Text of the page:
Chemist, Conservative, Mark Levin fan
You know, I gotta say dude, I really appreciate your depression/mental health threads. It's something to look forward to here. It helps brighten up an otherwise stressful, anxiety-ridden day. :)
Awww that’s sweet ❤️
 

Felix Bernard

Chemist, Conservative, Mark Levin fan
Can I have a question?

I think I have Operative Anxiety but I'm not sure. What you wrote there fits what I'm thinking.
I fear that what I'm going to do (be it a homework or just generally speaking with someone, or just greeting someone) will end in a disaster. Because of that I want to be perfect at everything I do and stress even if I mess up even little part that no one cares.
Am I seeing myself right?

That’s perfectionism. There are some very good ways to combat this.
 

Felix Bernard

Chemist, Conservative, Mark Levin fan
Tomorrow is a horrible day for me. I will have to be fully concentrated the entire time and make no mistakes (while being scared to the bone). I really dont want to go in detail about my dilemma. But I just wanted to thank you for this thread. It really helped me seeing the world as it is and that the pressure that I feel is only existing in my brain. Thanks man. :)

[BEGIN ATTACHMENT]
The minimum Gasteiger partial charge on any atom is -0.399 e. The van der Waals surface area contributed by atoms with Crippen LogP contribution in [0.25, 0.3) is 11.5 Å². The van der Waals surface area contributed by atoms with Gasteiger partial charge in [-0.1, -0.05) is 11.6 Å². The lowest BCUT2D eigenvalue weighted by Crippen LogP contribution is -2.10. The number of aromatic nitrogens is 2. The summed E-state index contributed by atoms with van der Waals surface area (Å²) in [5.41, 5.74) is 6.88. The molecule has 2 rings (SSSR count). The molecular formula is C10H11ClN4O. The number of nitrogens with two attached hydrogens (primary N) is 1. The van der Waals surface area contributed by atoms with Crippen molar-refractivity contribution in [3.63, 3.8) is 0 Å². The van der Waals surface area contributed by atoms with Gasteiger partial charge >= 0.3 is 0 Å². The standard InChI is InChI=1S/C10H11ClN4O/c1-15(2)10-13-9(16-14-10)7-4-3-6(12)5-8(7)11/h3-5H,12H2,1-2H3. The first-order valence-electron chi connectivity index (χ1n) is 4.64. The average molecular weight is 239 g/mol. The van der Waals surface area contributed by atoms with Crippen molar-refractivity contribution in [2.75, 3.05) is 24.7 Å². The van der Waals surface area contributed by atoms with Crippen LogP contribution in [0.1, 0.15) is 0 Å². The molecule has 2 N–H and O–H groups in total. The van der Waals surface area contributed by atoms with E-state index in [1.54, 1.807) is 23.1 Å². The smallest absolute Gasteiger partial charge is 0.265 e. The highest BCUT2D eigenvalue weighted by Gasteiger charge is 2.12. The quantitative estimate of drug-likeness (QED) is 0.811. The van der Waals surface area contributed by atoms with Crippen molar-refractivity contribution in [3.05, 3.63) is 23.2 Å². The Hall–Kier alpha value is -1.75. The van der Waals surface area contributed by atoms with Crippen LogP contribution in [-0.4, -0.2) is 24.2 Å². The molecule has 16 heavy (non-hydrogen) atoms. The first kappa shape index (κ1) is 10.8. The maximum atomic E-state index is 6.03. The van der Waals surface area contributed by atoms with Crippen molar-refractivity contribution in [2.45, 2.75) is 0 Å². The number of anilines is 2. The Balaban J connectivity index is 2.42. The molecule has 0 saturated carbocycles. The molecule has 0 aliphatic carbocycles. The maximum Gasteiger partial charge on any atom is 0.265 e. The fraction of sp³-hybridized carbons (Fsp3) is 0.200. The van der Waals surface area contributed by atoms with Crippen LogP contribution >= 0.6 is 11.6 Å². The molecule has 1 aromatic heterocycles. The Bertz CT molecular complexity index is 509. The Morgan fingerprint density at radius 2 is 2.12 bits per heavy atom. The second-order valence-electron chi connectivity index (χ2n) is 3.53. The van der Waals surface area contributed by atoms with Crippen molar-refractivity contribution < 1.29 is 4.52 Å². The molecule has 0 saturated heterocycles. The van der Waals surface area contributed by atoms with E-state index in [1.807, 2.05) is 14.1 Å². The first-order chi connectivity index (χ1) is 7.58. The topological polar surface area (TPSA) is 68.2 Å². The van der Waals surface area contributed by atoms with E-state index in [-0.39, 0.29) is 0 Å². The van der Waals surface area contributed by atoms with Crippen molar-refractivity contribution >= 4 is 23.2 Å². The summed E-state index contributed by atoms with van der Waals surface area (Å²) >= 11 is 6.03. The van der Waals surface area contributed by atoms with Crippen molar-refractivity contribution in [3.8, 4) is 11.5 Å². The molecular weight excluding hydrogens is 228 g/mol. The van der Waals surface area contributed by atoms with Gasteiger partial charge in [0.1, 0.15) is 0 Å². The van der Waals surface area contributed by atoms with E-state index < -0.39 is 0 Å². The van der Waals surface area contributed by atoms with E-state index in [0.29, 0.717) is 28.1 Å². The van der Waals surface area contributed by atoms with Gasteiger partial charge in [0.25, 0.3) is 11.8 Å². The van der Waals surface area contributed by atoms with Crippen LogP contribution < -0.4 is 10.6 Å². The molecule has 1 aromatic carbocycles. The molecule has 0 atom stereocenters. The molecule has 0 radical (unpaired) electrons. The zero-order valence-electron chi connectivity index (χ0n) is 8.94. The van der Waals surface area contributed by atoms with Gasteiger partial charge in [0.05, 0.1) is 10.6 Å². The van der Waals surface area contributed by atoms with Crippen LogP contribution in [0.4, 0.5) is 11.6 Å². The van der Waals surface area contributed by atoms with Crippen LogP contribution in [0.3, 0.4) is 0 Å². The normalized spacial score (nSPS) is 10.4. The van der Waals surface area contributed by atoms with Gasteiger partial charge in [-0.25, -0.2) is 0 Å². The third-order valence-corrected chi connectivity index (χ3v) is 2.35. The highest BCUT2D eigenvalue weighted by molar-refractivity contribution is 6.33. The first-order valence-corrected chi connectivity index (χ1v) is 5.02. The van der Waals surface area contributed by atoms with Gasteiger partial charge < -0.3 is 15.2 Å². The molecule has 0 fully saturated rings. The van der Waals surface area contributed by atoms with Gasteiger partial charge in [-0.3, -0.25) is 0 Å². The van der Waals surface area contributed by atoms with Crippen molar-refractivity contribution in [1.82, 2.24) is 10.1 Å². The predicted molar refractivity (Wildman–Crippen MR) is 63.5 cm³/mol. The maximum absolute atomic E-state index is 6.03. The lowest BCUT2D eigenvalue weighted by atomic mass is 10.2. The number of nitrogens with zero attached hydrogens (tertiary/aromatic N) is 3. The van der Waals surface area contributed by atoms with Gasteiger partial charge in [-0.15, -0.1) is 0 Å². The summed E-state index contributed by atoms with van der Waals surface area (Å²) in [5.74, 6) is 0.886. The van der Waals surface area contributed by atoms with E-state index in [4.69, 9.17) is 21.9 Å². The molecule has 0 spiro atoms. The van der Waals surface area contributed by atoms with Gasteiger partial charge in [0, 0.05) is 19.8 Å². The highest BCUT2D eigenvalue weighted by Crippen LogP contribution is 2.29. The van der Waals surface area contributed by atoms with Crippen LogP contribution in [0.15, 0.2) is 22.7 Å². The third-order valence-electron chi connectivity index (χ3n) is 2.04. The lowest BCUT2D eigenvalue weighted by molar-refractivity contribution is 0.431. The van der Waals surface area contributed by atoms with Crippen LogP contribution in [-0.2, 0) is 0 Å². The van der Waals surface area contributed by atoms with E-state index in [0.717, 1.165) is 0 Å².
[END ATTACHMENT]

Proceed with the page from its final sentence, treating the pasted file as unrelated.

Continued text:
How did that day go?
 

Yvvki

Sassy lesser panda.
The second one sounds more like me but I mostly get it when i'm with a close friend but it's more so because the city i'm in is heavily influenced by crime.... I'm always on edge when I walk anywhere, because of all the gangs.... My friends let their guard down when they are in groups and so I keep mine on high alert.... Which sucks because it really stresses me out. XP

I also dislike going to public places by myself, such as stores...
 

Felix Bernard

Chemist, Conservative, Mark Levin fan
Well, to be honest, I failed miserably, but I didnt feel bad about it. :D I just said "Shit happens" and moved on. And that is a huuuuge improvement for me.
Oh good! I’m so happy to hear you’ve improved :D
 

Felix Bernard

Chemist, Conservative, Mark Levin fan
The second one sounds more like me but I mostly get it when i'm with a close friend but it's more so because the city i'm in is heavily influenced by crime.... I'm always on edge when I walk anywhere, because of all the gangs.... My friends let their guard down when they are in groups and so I keep mine on high alert.... Which sucks because it really stresses me out. XP

I also dislike going to public places by myself, such as stores...
Your anxiety seems a little more rational, though it would be nice if you could relax and enjoy yourself with your friends ;w;
 

KILL.MAIM.KILL

Angry Lizard King
Banned
And then there's health anxiety. Which I have.
Literally worried that I'm going to die or suffer something awful at least once a day.
And it pisses me the fuck off. I know people my age rarely suffer heart attacks, seizures or strokes. I know there's no way in hell it will actually happen. But despite knowing the logic... I still worry about it anyway.

Fuck my life.

In my case it's probably post-traumatic stress disorder from nearly dying. I don't know yet because I haven't been to therapy, but that's what I've been told I "probably have".